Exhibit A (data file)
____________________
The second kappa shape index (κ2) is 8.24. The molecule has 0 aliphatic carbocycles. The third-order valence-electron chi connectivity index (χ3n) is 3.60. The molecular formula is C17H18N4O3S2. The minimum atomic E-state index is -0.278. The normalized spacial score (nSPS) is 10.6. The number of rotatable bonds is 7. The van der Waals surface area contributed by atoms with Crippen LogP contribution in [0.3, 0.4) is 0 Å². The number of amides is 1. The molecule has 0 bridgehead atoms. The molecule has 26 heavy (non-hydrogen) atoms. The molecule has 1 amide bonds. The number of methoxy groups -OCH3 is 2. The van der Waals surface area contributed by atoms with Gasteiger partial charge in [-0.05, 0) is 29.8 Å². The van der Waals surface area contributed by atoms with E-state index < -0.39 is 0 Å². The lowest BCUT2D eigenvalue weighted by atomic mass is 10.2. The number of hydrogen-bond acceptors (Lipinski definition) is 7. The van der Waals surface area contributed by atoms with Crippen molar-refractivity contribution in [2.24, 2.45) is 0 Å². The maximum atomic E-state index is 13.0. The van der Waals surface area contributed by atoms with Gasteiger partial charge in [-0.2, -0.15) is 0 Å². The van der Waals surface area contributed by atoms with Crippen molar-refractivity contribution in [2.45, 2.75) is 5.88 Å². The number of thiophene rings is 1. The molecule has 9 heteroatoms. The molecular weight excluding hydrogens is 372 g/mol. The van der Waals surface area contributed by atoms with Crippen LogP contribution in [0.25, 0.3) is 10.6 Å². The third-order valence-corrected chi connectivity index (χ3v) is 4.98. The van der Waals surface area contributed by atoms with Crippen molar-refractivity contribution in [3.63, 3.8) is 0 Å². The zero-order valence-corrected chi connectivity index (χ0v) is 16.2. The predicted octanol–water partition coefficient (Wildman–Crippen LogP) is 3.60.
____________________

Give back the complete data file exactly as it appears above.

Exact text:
The second kappa shape index (κ2) is 8.24. The molecule has 0 aliphatic carbocycles. The third-order valence-electron chi connectivity index (χ3n) is 3.60. The molecular formula is C17H18N4O3S2. The minimum atomic E-state index is -0.278. The normalized spacial score (nSPS) is 10.6. The number of rotatable bonds is 7. The van der Waals surface area contributed by atoms with Crippen LogP contribution in [0.3, 0.4) is 0 Å². The number of amides is 1. The molecule has 0 bridgehead atoms. The molecule has 26 heavy (non-hydrogen) atoms. The molecule has 1 amide bonds. The number of methoxy groups -OCH3 is 2. The van der Waals surface area contributed by atoms with Gasteiger partial charge in [-0.05, 0) is 29.8 Å². The van der Waals surface area contributed by atoms with E-state index < -0.39 is 0 Å². The lowest BCUT2D eigenvalue weighted by atomic mass is 10.2. The number of hydrogen-bond acceptors (Lipinski definition) is 7. The van der Waals surface area contributed by atoms with Crippen molar-refractivity contribution in [2.24, 2.45) is 0 Å². The maximum atomic E-state index is 13.0. The van der Waals surface area contributed by atoms with Gasteiger partial charge in [-0.2, -0.15) is 0 Å². The van der Waals surface area contributed by atoms with Crippen molar-refractivity contribution in [2.45, 2.75) is 5.88 Å². The number of thiophene rings is 1. The molecule has 9 heteroatoms. The molecular weight excluding hydrogens is 372 g/mol. The van der Waals surface area contributed by atoms with Crippen LogP contribution in [0.25, 0.3) is 10.6 Å². The third-order valence-corrected chi connectivity index (χ3v) is 4.98. The van der Waals surface area contributed by atoms with Crippen molar-refractivity contribution in [3.63, 3.8) is 0 Å². The zero-order valence-corrected chi connectivity index (χ0v) is 16.2. The predicted octanol–water partition coefficient (Wildman–Crippen LogP) is 3.60.